Most people (including me) can not afford to grow the thousands of plants required to establish a successful and longlived breeding program that can make lots of awesome seeds. This does not mean you should keep forking out money to the seed companies every time you grow however.  If you are curious, have a little time and want to save your seed money for other things you might want to try your hand at cloning and/or breeding.   I will be writting about the benefits of buying seeds, and or breeding and about some things that corporations can do to FORCE you to buy their seeds with terminator genes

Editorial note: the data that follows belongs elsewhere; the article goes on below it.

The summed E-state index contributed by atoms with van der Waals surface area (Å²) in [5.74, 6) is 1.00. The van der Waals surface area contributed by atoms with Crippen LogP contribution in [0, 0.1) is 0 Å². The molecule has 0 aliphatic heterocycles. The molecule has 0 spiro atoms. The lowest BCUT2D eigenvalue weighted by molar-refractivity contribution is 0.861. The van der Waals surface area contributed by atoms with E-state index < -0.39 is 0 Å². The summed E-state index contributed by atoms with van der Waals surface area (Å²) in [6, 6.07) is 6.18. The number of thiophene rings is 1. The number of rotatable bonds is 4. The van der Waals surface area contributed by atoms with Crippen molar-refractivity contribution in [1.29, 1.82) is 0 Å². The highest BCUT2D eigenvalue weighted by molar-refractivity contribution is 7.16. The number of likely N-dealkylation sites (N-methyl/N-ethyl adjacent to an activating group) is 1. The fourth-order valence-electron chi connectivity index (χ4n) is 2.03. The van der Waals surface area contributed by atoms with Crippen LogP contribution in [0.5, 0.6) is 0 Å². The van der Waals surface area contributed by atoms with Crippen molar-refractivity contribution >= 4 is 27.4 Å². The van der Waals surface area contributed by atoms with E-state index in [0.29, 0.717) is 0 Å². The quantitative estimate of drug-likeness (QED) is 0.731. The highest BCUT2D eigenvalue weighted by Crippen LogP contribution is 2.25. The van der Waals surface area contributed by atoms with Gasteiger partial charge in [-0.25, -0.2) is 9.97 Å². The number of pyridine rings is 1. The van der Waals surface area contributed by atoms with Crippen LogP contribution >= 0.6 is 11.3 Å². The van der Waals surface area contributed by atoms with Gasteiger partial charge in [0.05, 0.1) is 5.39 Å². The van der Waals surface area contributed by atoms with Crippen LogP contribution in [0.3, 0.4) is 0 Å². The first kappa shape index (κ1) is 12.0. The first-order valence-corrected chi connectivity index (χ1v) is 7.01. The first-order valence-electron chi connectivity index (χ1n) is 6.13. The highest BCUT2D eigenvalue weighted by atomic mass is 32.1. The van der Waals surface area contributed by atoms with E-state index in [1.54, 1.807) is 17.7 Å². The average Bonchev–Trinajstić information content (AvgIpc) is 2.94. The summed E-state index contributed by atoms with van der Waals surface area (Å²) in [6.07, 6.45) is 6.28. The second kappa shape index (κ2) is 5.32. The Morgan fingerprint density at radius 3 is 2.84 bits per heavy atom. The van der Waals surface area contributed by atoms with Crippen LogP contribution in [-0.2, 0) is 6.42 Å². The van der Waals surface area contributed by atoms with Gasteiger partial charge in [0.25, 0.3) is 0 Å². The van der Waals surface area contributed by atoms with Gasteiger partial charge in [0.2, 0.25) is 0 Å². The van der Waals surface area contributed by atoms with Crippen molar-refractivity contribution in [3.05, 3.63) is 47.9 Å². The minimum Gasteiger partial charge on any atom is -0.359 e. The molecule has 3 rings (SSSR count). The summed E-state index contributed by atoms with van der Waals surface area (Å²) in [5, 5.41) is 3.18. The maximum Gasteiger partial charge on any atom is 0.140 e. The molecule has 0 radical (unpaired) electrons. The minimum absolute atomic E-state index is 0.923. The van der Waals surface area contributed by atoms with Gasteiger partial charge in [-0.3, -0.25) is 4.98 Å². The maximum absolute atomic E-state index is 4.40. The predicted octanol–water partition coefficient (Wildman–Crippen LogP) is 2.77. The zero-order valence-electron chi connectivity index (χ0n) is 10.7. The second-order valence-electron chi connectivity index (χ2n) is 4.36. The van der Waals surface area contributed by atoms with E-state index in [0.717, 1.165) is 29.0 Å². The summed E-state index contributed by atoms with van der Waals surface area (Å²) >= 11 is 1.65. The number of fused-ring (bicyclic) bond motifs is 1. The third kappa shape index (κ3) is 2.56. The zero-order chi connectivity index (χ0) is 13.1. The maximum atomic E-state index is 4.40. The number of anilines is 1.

I continue this buying seed debate in a later post about buying and saving seeds
I have written an introduction to breeding and about plant sex, and went into some breeding technques too, if anyone is interested.  I am ALWAYS happy to expand on or answer questions about past posts.  The more questions I get the better resource this blog will be, so tell a friend if you like what you see.

Good Growing,
Dr. E.R. Myers


E-mail - Cooling a Grow Room for Less Than 50 Bucks

Hi Doc,
I am looking to purchase a 400 hps light set from htgsupply.com and I was wondering if it would require cooling if it is left in a 12-12 cycle. I am limited in terms of cooling as I do not want to destroy my closet and am not able to drill anything. How could one go about cooling this machine for under $50 effectively?